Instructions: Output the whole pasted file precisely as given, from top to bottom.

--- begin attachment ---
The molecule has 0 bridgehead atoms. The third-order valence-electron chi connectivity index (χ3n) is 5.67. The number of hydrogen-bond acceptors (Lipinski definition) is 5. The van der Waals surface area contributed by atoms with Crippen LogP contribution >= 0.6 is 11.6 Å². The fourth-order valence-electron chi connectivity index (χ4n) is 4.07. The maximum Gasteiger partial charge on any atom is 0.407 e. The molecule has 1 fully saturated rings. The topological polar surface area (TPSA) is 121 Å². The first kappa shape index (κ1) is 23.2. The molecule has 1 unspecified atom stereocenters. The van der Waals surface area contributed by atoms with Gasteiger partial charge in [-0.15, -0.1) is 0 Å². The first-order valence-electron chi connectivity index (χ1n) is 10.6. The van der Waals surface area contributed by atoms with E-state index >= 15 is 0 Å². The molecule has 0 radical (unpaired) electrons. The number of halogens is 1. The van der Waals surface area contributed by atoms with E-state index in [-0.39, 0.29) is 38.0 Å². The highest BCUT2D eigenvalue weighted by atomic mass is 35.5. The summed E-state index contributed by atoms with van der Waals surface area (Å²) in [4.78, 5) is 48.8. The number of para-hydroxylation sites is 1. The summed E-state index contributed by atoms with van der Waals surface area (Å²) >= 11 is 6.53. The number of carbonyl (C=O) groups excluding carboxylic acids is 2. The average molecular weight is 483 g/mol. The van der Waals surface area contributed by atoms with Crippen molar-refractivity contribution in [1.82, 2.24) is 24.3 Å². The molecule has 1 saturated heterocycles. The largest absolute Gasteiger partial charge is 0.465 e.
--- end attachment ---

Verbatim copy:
The molecule has 0 bridgehead atoms. The third-order valence-electron chi connectivity index (χ3n) is 5.67. The number of hydrogen-bond acceptors (Lipinski definition) is 5. The van der Waals surface area contributed by atoms with Crippen LogP contribution >= 0.6 is 11.6 Å². The fourth-order valence-electron chi connectivity index (χ4n) is 4.07. The maximum Gasteiger partial charge on any atom is 0.407 e. The molecule has 1 fully saturated rings. The topological polar surface area (TPSA) is 121 Å². The first kappa shape index (κ1) is 23.2. The molecule has 1 unspecified atom stereocenters. The van der Waals surface area contributed by atoms with Gasteiger partial charge in [-0.15, -0.1) is 0 Å². The first-order valence-electron chi connectivity index (χ1n) is 10.6. The van der Waals surface area contributed by atoms with E-state index >= 15 is 0 Å². The molecule has 0 radical (unpaired) electrons. The number of halogens is 1. The van der Waals surface area contributed by atoms with E-state index in [-0.39, 0.29) is 38.0 Å². The highest BCUT2D eigenvalue weighted by atomic mass is 35.5. The summed E-state index contributed by atoms with van der Waals surface area (Å²) in [4.78, 5) is 48.8. The number of para-hydroxylation sites is 1. The summed E-state index contributed by atoms with van der Waals surface area (Å²) >= 11 is 6.53. The number of carbonyl (C=O) groups excluding carboxylic acids is 2. The average molecular weight is 483 g/mol. The van der Waals surface area contributed by atoms with Crippen molar-refractivity contribution in [1.82, 2.24) is 24.3 Å². The molecule has 1 saturated heterocycles. The largest absolute Gasteiger partial charge is 0.465 e.